The survey suggests that the UK is "credit hungry".
Cash-strapped consumers are prepared to overstretch themselves on credit and are failing to think through the consequences, a survey has suggested.
More than one in four people are worried about their ability to repay debts in the future, according to the report, by PricewaterhouseCoopers.
But very few of the 16% already struggling to repay are considering how to deal with these debts.
The survey came before the Bank of England released consumer debt figures.
One in five respondents in the credit confidence survey of nearly 4,000 people said they were worried about the shrinking availability of credit.
"The survey shows that some people are still prepared to borrow despite the tough market conditions, rising unemployment, a depleted housing market and the increasing sense that they will be unable to repay debt in the future," said Richard Thompson, partner at PricewaterhouseCoopers.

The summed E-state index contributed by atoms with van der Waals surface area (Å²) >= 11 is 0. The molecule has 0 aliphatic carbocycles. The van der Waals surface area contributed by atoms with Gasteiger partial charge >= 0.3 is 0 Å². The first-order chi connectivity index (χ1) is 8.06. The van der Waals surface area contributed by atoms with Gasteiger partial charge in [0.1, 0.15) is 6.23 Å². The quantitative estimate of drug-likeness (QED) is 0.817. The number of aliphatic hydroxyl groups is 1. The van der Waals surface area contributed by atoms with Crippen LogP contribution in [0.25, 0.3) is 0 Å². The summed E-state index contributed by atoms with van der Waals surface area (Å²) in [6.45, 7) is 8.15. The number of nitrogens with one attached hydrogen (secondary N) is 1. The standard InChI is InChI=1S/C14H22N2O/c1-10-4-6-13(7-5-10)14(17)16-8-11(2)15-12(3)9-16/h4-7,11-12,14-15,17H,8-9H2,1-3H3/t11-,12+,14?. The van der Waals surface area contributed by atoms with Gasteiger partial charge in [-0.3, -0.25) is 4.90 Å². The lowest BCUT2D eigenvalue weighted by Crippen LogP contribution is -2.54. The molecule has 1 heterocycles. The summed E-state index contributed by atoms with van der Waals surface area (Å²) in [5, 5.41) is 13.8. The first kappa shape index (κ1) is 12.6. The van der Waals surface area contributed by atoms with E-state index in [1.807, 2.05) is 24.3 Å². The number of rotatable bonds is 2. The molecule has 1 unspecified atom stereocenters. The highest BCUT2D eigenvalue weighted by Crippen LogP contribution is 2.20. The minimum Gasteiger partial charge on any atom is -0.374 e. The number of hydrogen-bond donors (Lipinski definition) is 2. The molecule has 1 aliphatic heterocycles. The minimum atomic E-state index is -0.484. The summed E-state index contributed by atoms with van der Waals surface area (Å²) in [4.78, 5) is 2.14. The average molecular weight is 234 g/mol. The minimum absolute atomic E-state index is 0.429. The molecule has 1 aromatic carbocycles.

This clearly spells tough times for both consumers and credit companies alike
Richard Thompson, PricewaterhouseCoopers
"This clearly spells tough times for both consumers and credit companies alike."
Of those worried about future debt repayments, 14% said they expected to use more credit in the run-up to Christmas.
Falling property values and a trend of high-value mortgages mean that debt issues are being faced by the wealthy, as well as the less well-off.
Financial institutions are trying to protect their assets by applying to courts for a charging order, the report says.
These orders convert unsecured lending, which is in default, into debt secured on the borrower's property.
The report suggested that banks were applying for more than 500 charging orders a day, with the total rising from 10,000 at the start of the decade to 97,000 in 2007.
The accountancy firm describes the UK as "credit hungry", but it faces a squeeze on borrowing.
Total household borrowing in the UK stands at more than £1.5bn.
The Bank of England's statistics on the level of lending to individuals, published at 0930 on Monday, found that the number of people borrowing through home loans was continued to fall in October.